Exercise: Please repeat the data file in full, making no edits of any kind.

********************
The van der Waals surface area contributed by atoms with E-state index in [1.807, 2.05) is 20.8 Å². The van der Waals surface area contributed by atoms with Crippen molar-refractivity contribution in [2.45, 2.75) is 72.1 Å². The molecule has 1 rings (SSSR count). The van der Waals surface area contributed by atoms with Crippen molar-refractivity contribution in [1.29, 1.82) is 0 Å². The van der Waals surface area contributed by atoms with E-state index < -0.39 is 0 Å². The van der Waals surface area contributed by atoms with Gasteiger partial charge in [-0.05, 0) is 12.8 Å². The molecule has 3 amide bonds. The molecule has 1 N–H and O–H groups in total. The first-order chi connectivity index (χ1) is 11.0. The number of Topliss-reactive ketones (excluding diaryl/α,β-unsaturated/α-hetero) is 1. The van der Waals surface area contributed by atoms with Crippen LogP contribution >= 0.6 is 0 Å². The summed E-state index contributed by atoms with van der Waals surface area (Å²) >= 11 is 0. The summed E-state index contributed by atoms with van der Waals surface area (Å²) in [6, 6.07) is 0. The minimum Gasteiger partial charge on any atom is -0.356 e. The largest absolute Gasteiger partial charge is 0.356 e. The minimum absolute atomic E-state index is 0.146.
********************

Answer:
The van der Waals surface area contributed by atoms with E-state index in [1.807, 2.05) is 20.8 Å². The van der Waals surface area contributed by atoms with Crippen molar-refractivity contribution in [2.45, 2.75) is 72.1 Å². The molecule has 1 rings (SSSR count). The van der Waals surface area contributed by atoms with Crippen molar-refractivity contribution in [1.29, 1.82) is 0 Å². The van der Waals surface area contributed by atoms with E-state index < -0.39 is 0 Å². The van der Waals surface area contributed by atoms with Gasteiger partial charge in [-0.05, 0) is 12.8 Å². The molecule has 3 amide bonds. The molecule has 1 N–H and O–H groups in total. The first-order chi connectivity index (χ1) is 11.0. The number of Topliss-reactive ketones (excluding diaryl/α,β-unsaturated/α-hetero) is 1. The van der Waals surface area contributed by atoms with Crippen LogP contribution >= 0.6 is 0 Å². The summed E-state index contributed by atoms with van der Waals surface area (Å²) >= 11 is 0. The summed E-state index contributed by atoms with van der Waals surface area (Å²) in [6, 6.07) is 0. The minimum Gasteiger partial charge on any atom is -0.356 e. The largest absolute Gasteiger partial charge is 0.356 e. The minimum absolute atomic E-state index is 0.146.